The Israeli Prime Minister’s visit to Washington D.C. is not only a foreign policy strategy mechanism towards Iran and the West, but also a tool for the upcoming domestic elections.
The debated State of Israel is approaching its parliamentary election, scheduled for 17th March 2015, and Netanyahu, Chairman of the Likud Party and present PM, wants to reconfirm himself as the only representative of the Jewish people.
During his former years in power, he gained the reputation of “Mr. Security”, by giving to his country the shape of a Fortress. The lion’s share of the internal budget has financed the reinforcement of the security strategy, which has taken the shape of the Iron Dome, among others security tools. This process of securitization has stopped the peace negotiation with the Palestinians, also because of the internal rift between Hamas and Fatah.
Therefore, Netanyahu’s electoral campaign aims at strengthening again the fortress. To seal this promise of protection, in this case against the Iran, the Likud Chairman did a trip to Washington D.C. “I will be the messenger of all the people of Israel, including those who agree with me and those who don’t agree.” – “I’ll do anything I can to ensure the security of the future.” he said. “Anything”, meant to enter the prestigious US Congress, to recall its members Iran’s threat, in the framework of Geneva talks. Netanyahu’s goal has been to convince Congress to torpedo the US-led Iranian negotiations, which he thinks will pave the way to Iran’s acquisition of a nuclear arsenal.
Bibi’s journey to the US capital has two shadows behind it: first, the Israeli preference relations with the American counterpart; secondly the Israeli domestic elections.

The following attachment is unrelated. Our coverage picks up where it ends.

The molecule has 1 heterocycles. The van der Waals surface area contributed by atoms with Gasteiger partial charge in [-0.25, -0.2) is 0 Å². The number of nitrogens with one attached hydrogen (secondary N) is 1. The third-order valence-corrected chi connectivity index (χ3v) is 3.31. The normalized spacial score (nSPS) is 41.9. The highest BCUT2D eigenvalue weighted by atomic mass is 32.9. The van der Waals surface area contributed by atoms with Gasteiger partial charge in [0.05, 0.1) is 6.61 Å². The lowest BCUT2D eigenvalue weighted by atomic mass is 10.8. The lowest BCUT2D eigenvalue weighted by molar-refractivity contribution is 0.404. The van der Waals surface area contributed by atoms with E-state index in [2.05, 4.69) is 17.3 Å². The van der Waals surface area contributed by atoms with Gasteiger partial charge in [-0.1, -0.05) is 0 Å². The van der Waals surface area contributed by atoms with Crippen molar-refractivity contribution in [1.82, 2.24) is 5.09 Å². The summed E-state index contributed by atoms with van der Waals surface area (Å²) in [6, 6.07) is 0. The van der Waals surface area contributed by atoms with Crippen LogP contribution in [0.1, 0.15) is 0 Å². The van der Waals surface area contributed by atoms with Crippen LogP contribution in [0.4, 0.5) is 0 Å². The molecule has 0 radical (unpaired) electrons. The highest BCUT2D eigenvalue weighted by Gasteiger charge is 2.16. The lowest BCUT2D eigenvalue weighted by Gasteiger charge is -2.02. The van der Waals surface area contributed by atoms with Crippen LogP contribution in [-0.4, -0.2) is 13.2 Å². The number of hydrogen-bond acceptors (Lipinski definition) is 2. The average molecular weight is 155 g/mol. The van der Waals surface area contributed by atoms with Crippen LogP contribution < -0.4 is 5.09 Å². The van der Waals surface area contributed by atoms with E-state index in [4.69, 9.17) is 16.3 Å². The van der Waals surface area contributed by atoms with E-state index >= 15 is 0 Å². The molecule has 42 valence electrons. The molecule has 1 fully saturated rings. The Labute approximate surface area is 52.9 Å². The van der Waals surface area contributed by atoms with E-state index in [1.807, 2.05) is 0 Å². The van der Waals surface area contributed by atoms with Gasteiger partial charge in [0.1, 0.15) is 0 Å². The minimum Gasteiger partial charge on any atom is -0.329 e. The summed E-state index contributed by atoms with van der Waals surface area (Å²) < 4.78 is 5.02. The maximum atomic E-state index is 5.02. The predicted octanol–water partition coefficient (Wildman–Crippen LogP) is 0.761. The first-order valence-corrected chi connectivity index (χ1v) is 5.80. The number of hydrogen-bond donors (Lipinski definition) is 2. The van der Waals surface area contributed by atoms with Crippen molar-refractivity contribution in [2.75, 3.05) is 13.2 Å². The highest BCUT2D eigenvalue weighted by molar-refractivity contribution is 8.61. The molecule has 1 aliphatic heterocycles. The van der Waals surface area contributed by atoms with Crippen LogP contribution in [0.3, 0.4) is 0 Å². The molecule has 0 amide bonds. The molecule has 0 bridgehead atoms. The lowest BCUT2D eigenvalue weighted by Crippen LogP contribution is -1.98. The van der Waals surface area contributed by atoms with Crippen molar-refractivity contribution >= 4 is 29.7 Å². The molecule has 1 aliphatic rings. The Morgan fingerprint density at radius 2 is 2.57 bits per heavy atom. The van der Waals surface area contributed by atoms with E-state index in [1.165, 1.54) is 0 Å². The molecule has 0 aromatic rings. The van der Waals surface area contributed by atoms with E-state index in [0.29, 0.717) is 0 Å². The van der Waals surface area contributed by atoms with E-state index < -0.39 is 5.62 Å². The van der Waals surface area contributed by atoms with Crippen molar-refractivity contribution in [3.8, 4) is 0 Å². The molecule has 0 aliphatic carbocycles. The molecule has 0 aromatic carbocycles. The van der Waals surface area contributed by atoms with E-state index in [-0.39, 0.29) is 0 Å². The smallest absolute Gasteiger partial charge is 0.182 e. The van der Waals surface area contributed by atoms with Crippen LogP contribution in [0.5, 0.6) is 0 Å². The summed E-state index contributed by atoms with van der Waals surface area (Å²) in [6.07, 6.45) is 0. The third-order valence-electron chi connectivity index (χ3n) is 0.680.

Considering the first point, if the special relation between US and Israel is widely recognised, Obama-Netanyahu relationship cannot be seen as relaxed: the US President did not embrace positively Bibi’s visit, which created a diplomatic thunderstorm. Obama has admitted that Netanyahu’s speech, notwithstanding its master technique of coherency and flawless choice of words, has not presented any viable offers or alternatives, for a possible veer in the route towards Iran. Moreover, to confirm Israel’s preferential relation with the Republicans, 58 Democratic Members skipped the speech. Therefore, a journalist of Haaretz underlined that Netanyahu speaks good English, not only with an American accent, but also with a republican one.
Turning to the second point, the Israeli PM also decided to go to Washington, for mainly political reasons: despite of his declaration of maintaining Israel-USA alliance above politics, he was prevented from doing so, since he needed to use it as a strategic tool for domestic elections. Netanyahu wanted to show his public opinion that he still is the seal between Israel and the US. Recent polls showed that the Zionist Union, an alliance of the Labor Party and Tzipi Livni, has a slight lead over Netanyahu’s Likud. As a consequence, the latter had to embark on an unexpected and courageous action to gain the electorate back.
However, the final outcome has been far from what was expected: the divided opinions at home over Netanyahu’s speech have confirmed that those ones who supported the Likud Chairman before Washington, continue to do so after, and vice versa. After the speech, “life goes on” and negotiations over Iran, too – without Israeli input.
Neither the speech has been, nor the elections are expected to be a game changer.